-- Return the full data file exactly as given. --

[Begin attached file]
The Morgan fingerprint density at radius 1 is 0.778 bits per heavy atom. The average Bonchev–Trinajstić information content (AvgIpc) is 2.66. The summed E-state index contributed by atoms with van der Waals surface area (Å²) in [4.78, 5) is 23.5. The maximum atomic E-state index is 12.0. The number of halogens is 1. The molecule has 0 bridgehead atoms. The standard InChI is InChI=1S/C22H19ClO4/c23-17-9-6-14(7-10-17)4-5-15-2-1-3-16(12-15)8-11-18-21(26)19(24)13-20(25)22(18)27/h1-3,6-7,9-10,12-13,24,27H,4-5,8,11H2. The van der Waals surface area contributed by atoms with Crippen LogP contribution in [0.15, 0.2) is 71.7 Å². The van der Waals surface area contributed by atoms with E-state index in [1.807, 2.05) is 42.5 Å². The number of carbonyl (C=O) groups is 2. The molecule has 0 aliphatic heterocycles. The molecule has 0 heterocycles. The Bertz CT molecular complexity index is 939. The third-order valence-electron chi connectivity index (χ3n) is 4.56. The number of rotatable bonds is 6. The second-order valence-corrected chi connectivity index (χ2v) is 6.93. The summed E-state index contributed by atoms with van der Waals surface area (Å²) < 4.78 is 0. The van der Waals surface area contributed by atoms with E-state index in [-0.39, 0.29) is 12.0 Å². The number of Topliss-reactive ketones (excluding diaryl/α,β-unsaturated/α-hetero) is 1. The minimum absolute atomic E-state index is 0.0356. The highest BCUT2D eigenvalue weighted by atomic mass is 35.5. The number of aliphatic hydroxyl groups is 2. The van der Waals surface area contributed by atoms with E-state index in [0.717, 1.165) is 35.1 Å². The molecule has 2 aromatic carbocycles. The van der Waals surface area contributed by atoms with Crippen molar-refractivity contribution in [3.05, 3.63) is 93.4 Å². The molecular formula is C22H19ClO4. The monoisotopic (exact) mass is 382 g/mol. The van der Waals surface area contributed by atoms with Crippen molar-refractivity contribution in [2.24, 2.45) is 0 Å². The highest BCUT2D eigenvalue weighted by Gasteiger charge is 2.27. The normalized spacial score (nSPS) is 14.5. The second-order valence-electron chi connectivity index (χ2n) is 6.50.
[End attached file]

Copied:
The Morgan fingerprint density at radius 1 is 0.778 bits per heavy atom. The average Bonchev–Trinajstić information content (AvgIpc) is 2.66. The summed E-state index contributed by atoms with van der Waals surface area (Å²) in [4.78, 5) is 23.5. The maximum atomic E-state index is 12.0. The number of halogens is 1. The molecule has 0 bridgehead atoms. The standard InChI is InChI=1S/C22H19ClO4/c23-17-9-6-14(7-10-17)4-5-15-2-1-3-16(12-15)8-11-18-21(26)19(24)13-20(25)22(18)27/h1-3,6-7,9-10,12-13,24,27H,4-5,8,11H2. The van der Waals surface area contributed by atoms with Crippen LogP contribution in [0.15, 0.2) is 71.7 Å². The van der Waals surface area contributed by atoms with E-state index in [1.807, 2.05) is 42.5 Å². The number of carbonyl (C=O) groups is 2. The molecule has 0 aliphatic heterocycles. The molecule has 0 heterocycles. The Bertz CT molecular complexity index is 939. The third-order valence-electron chi connectivity index (χ3n) is 4.56. The number of rotatable bonds is 6. The second-order valence-corrected chi connectivity index (χ2v) is 6.93. The summed E-state index contributed by atoms with van der Waals surface area (Å²) < 4.78 is 0. The van der Waals surface area contributed by atoms with E-state index in [-0.39, 0.29) is 12.0 Å². The number of Topliss-reactive ketones (excluding diaryl/α,β-unsaturated/α-hetero) is 1. The minimum absolute atomic E-state index is 0.0356. The highest BCUT2D eigenvalue weighted by atomic mass is 35.5. The number of aliphatic hydroxyl groups is 2. The van der Waals surface area contributed by atoms with E-state index in [0.717, 1.165) is 35.1 Å². The molecule has 2 aromatic carbocycles. The van der Waals surface area contributed by atoms with Crippen molar-refractivity contribution in [3.05, 3.63) is 93.4 Å². The molecular formula is C22H19ClO4. The monoisotopic (exact) mass is 382 g/mol. The van der Waals surface area contributed by atoms with Crippen molar-refractivity contribution in [2.24, 2.45) is 0 Å². The highest BCUT2D eigenvalue weighted by Gasteiger charge is 2.27. The normalized spacial score (nSPS) is 14.5. The second-order valence-electron chi connectivity index (χ2n) is 6.50.